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7 Questions for Mohammed bin Salman

Prince Mohammed bin Salman, from 'Saudi Strike Force' video

Prominent Western interviews with Mohammed bin Salman have been seriously lacking in hard, pointed questions, so here are a few that future interviewers might consider using or adapting.

1) The blockade of Yemen imposed by your government and its allies is primarily responsible for creating what the U.N. has called the world’s worst humanitarian crisis with more than eight million people on the brink of famine and millions more suffering from malnutrition. You have claimed that your government wants to help the people of Yemen, so why is it purposefully starving millions of them to death?

2) In your recent interview with The Atlantic, you stated, “the Shiites are living normally in Saudi Arabia. We have no problem with the Shiites.” Yet your government executed Sheikh Nimr al-Nimr in 2016 for leading a peaceful movement protesting against discrimination against Shiites in your kingdom, and your government’s forces carried out a brutal crackdown that devastated the predominantly Shiite town of Awamiya only last year. If you don’t have a “problem” with these people, why is your government executing and attacking them?

3) There are credible reports that several of the detainees held in the so-called “anti-corruption” purge last fall were subjected to torture and that one later died of his injuries. Why should foreign businesses risk investing in your country when their business partners might end up being hauled away and treated similarly?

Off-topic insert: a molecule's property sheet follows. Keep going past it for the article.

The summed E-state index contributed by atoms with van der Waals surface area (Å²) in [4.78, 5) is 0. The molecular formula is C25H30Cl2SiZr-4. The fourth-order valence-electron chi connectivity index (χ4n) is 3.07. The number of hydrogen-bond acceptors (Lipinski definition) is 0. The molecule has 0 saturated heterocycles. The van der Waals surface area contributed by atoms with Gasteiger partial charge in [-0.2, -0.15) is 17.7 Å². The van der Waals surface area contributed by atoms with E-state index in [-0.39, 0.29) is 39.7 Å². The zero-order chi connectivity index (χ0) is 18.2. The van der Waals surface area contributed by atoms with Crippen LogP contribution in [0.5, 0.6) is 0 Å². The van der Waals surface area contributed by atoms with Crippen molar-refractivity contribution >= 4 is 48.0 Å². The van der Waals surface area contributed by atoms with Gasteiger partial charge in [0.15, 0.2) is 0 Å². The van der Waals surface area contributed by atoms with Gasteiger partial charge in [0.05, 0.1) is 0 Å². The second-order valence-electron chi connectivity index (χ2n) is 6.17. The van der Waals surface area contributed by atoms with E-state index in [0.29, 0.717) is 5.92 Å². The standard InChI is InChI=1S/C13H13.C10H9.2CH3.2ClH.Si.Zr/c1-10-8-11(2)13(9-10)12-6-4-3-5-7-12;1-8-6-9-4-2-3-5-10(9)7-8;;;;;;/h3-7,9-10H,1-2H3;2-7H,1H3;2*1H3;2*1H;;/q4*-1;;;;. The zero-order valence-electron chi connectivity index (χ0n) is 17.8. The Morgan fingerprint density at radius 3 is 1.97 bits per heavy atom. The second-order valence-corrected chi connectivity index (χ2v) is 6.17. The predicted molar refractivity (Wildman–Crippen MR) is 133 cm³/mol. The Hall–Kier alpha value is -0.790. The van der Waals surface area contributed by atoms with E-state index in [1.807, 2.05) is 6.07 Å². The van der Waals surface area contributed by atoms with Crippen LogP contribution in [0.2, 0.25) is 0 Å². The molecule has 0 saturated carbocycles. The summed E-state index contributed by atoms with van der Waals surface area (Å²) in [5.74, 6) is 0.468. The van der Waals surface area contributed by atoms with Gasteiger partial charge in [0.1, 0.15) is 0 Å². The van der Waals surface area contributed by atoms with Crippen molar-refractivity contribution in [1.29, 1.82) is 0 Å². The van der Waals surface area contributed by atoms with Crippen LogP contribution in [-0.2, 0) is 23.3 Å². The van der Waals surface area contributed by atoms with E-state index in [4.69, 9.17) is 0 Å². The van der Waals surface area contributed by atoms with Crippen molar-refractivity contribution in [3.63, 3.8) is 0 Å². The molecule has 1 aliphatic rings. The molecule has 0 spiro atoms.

4) The blockade of Qatar imposed by your government and three other states is now almost ten months old. Since the blockade was imposed, Qatar has developed closer relations with both Turkey and Iran in response, and has refused all of your other demands as well. Hasn’t the blockade failed, and if so why haven’t you and your partners ended it?

5) The Saudi-led military intervention in Yemen is now over three years old. The stated goals of the coalition were to expel the Houthis from Sanaa and reinstall former President Hadi. Former President Hadi has virtually no support in Yemen now, and the Houthis seem as entrenched and intransigent as ever. At what point will your government admit that the coalition’s war effort has failed?

6) The journalist Iona Craig reported last year that coalition planes have conducted systematic, deliberate attacks on Yemen’s food production and distribution. Why are your government and its allies waging war on Yemeni farmers and fishermen?

7) You have talked about promoting a “moderate Islam open to the world and all religions,” but what can that possibly mean in practice when other religions are still outlawed in your country and sectarian hatred is promoted as a matter of government policy?

about the author

Daniel Larison is a senior editor at TAC, where he also keeps a solo blog. He has been published in the New York Times Book Review, Dallas Morning News, World Politics Review, Politico Magazine, Orthodox Life, Front Porch Republic, The American Scene, and Culture11, and was a columnist for The Week. He holds a PhD in history from the University of Chicago, and resides in Lancaster, PA. Follow him on Twitter.

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